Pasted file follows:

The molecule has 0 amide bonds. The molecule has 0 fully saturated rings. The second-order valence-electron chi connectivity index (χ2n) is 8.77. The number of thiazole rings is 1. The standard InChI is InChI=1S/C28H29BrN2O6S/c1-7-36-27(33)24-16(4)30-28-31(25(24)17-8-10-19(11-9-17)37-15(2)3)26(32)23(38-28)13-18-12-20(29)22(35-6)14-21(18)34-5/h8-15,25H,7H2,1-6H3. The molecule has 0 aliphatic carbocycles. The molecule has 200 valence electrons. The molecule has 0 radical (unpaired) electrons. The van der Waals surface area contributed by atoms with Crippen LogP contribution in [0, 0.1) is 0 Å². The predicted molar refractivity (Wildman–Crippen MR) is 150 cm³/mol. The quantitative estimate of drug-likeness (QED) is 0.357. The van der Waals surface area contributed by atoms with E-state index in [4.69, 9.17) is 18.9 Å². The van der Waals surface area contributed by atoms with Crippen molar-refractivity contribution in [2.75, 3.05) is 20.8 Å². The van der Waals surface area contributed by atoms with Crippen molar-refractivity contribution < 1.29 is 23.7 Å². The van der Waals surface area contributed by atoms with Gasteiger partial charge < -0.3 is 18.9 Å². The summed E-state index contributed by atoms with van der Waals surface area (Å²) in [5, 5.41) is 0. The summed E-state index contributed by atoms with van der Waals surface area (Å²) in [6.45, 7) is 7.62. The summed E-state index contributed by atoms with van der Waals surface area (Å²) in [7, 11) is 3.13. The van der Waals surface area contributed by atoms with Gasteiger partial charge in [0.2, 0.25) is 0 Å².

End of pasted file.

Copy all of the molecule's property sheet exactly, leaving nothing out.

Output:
The molecule has 0 amide bonds. The molecule has 0 fully saturated rings. The second-order valence-electron chi connectivity index (χ2n) is 8.77. The number of thiazole rings is 1. The standard InChI is InChI=1S/C28H29BrN2O6S/c1-7-36-27(33)24-16(4)30-28-31(25(24)17-8-10-19(11-9-17)37-15(2)3)26(32)23(38-28)13-18-12-20(29)22(35-6)14-21(18)34-5/h8-15,25H,7H2,1-6H3. The molecule has 0 aliphatic carbocycles. The molecule has 200 valence electrons. The molecule has 0 radical (unpaired) electrons. The van der Waals surface area contributed by atoms with Crippen LogP contribution in [0, 0.1) is 0 Å². The predicted molar refractivity (Wildman–Crippen MR) is 150 cm³/mol. The quantitative estimate of drug-likeness (QED) is 0.357. The van der Waals surface area contributed by atoms with E-state index in [4.69, 9.17) is 18.9 Å². The van der Waals surface area contributed by atoms with Crippen molar-refractivity contribution in [2.75, 3.05) is 20.8 Å². The van der Waals surface area contributed by atoms with Crippen molar-refractivity contribution < 1.29 is 23.7 Å². The van der Waals surface area contributed by atoms with Gasteiger partial charge < -0.3 is 18.9 Å². The summed E-state index contributed by atoms with van der Waals surface area (Å²) in [5, 5.41) is 0. The summed E-state index contributed by atoms with van der Waals surface area (Å²) in [6.45, 7) is 7.62. The summed E-state index contributed by atoms with van der Waals surface area (Å²) in [7, 11) is 3.13. The van der Waals surface area contributed by atoms with Gasteiger partial charge in [0.2, 0.25) is 0 Å².